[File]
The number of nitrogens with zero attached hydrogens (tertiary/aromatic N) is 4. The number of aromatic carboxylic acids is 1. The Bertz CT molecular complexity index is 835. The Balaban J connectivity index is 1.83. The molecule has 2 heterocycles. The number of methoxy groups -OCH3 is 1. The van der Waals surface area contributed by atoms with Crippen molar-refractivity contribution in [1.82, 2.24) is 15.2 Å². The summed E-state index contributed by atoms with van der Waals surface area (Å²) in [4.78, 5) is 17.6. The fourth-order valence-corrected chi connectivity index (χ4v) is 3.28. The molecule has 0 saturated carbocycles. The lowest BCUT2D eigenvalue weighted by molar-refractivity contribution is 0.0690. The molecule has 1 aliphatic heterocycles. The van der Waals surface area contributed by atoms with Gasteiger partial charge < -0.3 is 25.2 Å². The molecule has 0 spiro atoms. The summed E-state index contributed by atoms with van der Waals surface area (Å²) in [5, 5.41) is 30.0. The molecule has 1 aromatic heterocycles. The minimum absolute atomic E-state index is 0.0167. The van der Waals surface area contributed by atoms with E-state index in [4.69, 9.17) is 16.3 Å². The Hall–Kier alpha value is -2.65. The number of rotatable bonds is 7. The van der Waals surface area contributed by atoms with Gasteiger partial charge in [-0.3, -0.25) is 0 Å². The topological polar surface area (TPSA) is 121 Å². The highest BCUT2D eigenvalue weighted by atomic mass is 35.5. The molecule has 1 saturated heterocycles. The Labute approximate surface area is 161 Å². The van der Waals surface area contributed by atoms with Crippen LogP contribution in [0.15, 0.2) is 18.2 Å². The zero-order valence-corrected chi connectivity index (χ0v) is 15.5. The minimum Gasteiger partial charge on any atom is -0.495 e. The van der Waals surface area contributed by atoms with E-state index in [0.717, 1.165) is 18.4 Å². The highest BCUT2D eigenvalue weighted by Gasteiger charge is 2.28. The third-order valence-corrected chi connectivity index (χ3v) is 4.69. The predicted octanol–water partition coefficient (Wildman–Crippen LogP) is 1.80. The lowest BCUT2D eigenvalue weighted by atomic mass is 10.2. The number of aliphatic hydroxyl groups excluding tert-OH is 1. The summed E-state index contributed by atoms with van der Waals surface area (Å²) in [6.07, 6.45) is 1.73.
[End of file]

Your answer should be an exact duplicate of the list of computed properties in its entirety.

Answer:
The number of nitrogens with zero attached hydrogens (tertiary/aromatic N) is 4. The number of aromatic carboxylic acids is 1. The Bertz CT molecular complexity index is 835. The Balaban J connectivity index is 1.83. The molecule has 2 heterocycles. The number of methoxy groups -OCH3 is 1. The van der Waals surface area contributed by atoms with Crippen molar-refractivity contribution in [1.82, 2.24) is 15.2 Å². The summed E-state index contributed by atoms with van der Waals surface area (Å²) in [4.78, 5) is 17.6. The fourth-order valence-corrected chi connectivity index (χ4v) is 3.28. The molecule has 0 saturated carbocycles. The lowest BCUT2D eigenvalue weighted by molar-refractivity contribution is 0.0690. The molecule has 1 aliphatic heterocycles. The van der Waals surface area contributed by atoms with Gasteiger partial charge < -0.3 is 25.2 Å². The molecule has 0 spiro atoms. The summed E-state index contributed by atoms with van der Waals surface area (Å²) in [5, 5.41) is 30.0. The molecule has 1 aromatic heterocycles. The minimum absolute atomic E-state index is 0.0167. The van der Waals surface area contributed by atoms with E-state index in [4.69, 9.17) is 16.3 Å². The Hall–Kier alpha value is -2.65. The number of rotatable bonds is 7. The van der Waals surface area contributed by atoms with Gasteiger partial charge in [-0.3, -0.25) is 0 Å². The topological polar surface area (TPSA) is 121 Å². The highest BCUT2D eigenvalue weighted by atomic mass is 35.5. The molecule has 1 saturated heterocycles. The Labute approximate surface area is 161 Å². The van der Waals surface area contributed by atoms with Crippen LogP contribution in [0.15, 0.2) is 18.2 Å². The zero-order valence-corrected chi connectivity index (χ0v) is 15.5. The minimum Gasteiger partial charge on any atom is -0.495 e. The van der Waals surface area contributed by atoms with E-state index in [0.717, 1.165) is 18.4 Å². The highest BCUT2D eigenvalue weighted by Gasteiger charge is 2.28. The third-order valence-corrected chi connectivity index (χ3v) is 4.69. The predicted octanol–water partition coefficient (Wildman–Crippen LogP) is 1.80. The lowest BCUT2D eigenvalue weighted by atomic mass is 10.2. The number of aliphatic hydroxyl groups excluding tert-OH is 1. The summed E-state index contributed by atoms with van der Waals surface area (Å²) in [6.07, 6.45) is 1.73.